Childhood Adversities Associated With Risk for Suicidal Behavior

Childhood Adversities Associated With Risk for Suicidal Behavior

It has been estimated that worldwide
almost a million persons commit suicide
every year.1 In the United States, the
annual suicide rate is approximately 12
per 100,000.2 In Europe, the suicide rate
ranges from approximately 4 per
100,000 (Greece, Italy, Spain) to 40 per
100,000 (Hungary, Finland, Sweden).3
Intermediate suicide rates such as 22
per 100,000 have been reported in other
nations (eg, China).4 The most common
immediate risk factors for suicide are
mental disorders, particularly mood and
substance use disorders. Almost 90%
of suicide attempts take place among
persons with a current mental disorder;
and approximately 80% of these persons
do not receive treatment before attempting
suicide.5,6 Other suicide risk factors
include chronic pain or psychiatric
disorder of one's partner.7,8

Suicide rates increased in many parts
of the world from 1970 to 1990, followed
by a plateau or a slight decrease
in recent years.9,10 Suicide is relatively rare among children younger than 10
years (0.05 cases per 100,000). In early
adolescence (10 to 14 years), there is
a 30-fold increase in risk (approximately
1.5 cases per 100,000). Among
15- to 24-year-olds, an additional 10-
fold rise in risk has been observed (13
cases per 100,000).11 Although women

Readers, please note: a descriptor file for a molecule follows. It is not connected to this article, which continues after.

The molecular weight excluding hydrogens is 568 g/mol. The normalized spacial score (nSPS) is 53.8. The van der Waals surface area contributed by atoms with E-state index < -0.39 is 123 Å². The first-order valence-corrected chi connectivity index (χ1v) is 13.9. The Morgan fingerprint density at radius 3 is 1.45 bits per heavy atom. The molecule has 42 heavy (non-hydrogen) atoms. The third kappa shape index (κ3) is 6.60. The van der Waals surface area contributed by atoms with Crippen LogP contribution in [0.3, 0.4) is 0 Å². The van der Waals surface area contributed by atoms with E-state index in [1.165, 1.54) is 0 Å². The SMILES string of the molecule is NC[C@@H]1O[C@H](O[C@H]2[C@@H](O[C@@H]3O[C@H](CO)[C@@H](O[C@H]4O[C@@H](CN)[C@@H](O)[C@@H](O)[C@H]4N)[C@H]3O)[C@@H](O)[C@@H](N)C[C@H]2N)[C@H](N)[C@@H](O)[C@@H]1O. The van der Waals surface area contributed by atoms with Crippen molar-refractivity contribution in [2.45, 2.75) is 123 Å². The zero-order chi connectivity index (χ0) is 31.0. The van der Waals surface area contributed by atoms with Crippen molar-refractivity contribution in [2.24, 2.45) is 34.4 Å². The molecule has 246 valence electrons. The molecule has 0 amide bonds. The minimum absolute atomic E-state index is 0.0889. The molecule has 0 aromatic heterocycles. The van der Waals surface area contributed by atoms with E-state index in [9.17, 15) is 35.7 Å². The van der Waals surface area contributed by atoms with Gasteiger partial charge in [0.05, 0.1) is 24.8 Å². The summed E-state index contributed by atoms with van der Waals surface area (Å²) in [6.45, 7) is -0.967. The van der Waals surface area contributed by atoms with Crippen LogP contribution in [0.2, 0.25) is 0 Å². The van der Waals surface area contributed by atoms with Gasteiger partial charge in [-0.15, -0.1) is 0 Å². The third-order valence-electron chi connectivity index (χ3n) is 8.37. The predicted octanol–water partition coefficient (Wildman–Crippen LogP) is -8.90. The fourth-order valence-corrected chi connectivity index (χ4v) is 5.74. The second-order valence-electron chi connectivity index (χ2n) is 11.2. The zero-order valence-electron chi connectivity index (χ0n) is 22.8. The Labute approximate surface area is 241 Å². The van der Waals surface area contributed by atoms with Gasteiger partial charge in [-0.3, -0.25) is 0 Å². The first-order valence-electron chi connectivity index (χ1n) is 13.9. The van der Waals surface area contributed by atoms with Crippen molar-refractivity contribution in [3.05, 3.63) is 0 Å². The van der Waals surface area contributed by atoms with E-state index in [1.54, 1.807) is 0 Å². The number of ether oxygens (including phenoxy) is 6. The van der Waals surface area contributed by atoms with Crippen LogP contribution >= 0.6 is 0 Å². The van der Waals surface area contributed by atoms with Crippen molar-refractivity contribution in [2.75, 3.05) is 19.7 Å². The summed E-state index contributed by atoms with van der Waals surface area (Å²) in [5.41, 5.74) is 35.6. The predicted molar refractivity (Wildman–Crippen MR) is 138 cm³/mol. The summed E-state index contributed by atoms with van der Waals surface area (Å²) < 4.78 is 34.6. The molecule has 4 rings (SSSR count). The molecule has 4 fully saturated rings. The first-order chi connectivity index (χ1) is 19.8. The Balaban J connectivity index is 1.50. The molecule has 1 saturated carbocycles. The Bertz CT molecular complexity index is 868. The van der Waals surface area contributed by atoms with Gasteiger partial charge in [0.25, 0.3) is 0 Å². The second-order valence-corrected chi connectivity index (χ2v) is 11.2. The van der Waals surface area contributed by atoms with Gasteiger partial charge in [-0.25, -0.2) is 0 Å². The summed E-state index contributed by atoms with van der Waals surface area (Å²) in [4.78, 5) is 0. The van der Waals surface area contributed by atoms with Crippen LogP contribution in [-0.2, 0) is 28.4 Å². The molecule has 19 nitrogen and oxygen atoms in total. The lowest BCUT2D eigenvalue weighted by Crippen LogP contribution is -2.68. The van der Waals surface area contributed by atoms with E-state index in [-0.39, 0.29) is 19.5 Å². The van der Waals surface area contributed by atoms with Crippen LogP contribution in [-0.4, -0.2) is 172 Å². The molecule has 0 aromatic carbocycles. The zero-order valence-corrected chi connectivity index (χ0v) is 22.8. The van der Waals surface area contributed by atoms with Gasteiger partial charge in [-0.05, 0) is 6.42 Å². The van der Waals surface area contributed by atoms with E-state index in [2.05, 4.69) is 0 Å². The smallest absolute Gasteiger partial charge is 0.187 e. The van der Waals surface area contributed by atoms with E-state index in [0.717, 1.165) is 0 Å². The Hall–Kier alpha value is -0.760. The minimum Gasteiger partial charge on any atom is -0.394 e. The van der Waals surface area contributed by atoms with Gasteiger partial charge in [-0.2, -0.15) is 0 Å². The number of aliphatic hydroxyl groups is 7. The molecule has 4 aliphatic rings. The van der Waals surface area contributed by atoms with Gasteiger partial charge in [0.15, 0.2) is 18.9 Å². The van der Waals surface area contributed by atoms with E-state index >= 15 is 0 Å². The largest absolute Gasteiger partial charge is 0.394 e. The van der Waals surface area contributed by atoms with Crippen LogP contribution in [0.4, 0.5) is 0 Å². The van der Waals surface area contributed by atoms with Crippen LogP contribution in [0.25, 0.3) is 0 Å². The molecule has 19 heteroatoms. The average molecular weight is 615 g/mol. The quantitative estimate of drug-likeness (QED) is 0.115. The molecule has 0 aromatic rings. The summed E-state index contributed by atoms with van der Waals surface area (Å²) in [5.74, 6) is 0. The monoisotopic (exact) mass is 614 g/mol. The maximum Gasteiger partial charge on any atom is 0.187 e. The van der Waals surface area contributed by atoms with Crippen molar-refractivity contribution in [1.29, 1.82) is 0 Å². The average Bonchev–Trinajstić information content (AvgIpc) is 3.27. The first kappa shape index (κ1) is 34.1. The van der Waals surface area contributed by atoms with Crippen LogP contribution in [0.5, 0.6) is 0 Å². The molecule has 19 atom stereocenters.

report more suicide attempts and
suicidal ideation, men have the highest
rate of completed suicide.12,13

Epidemiology of severe
childhood adversities

Documented cases of childhood physical
abuse, sexual abuse, and neglect
are relatively common in the general
population (approximately 12 victims
per 1000 children). In 2004, an estimated
872,000 children were found to
be victims of childhood abuse or neglect
in the United States.14 Because many
cases of abuse and neglect are not
reported to authorities, the actual frequency
of childhood maltreatment is
likely to be substantially higher.15
Physical punishment during childhood
is common (approximately 60% of
adults in the United States report having
experienced corporal punishment in childhood). More severe acts of physical
violence and victimization during
childhood (eg, being struck with objects)
were reported by 11% of adults in 1985;
the prevalence of childhood physical
abuse was estimated to be 1.9% in

The prevalence of sexual abuse was
investigated in a recent meta-analysis
of 168 studies including almost 1 million
persons.16 Worldwide, about 5% of
women and 3% of men reported having
been sexually abused during childhood
(intercourse or anal/oral contact). An
additional 13% of women and 3% of
men reported less severe incidents of
sexual activity (unwanted physical
contact without intercourse or anal/oral
contact). Moreover, 7% of women and
3% of men reported incidents of childhood
sexual abuse without physical
contact, such as exhibitionism.

Specific childhood
adversities associated with
risk for suicidal behavior

Numerous studies have investigated the
associations of specific childhood adversities
with suicide risk. These adversities
include childhood maltreatment, problematic
family relationships, socioeconomic
hardship, and difficult
relationships with peers (Table).17-28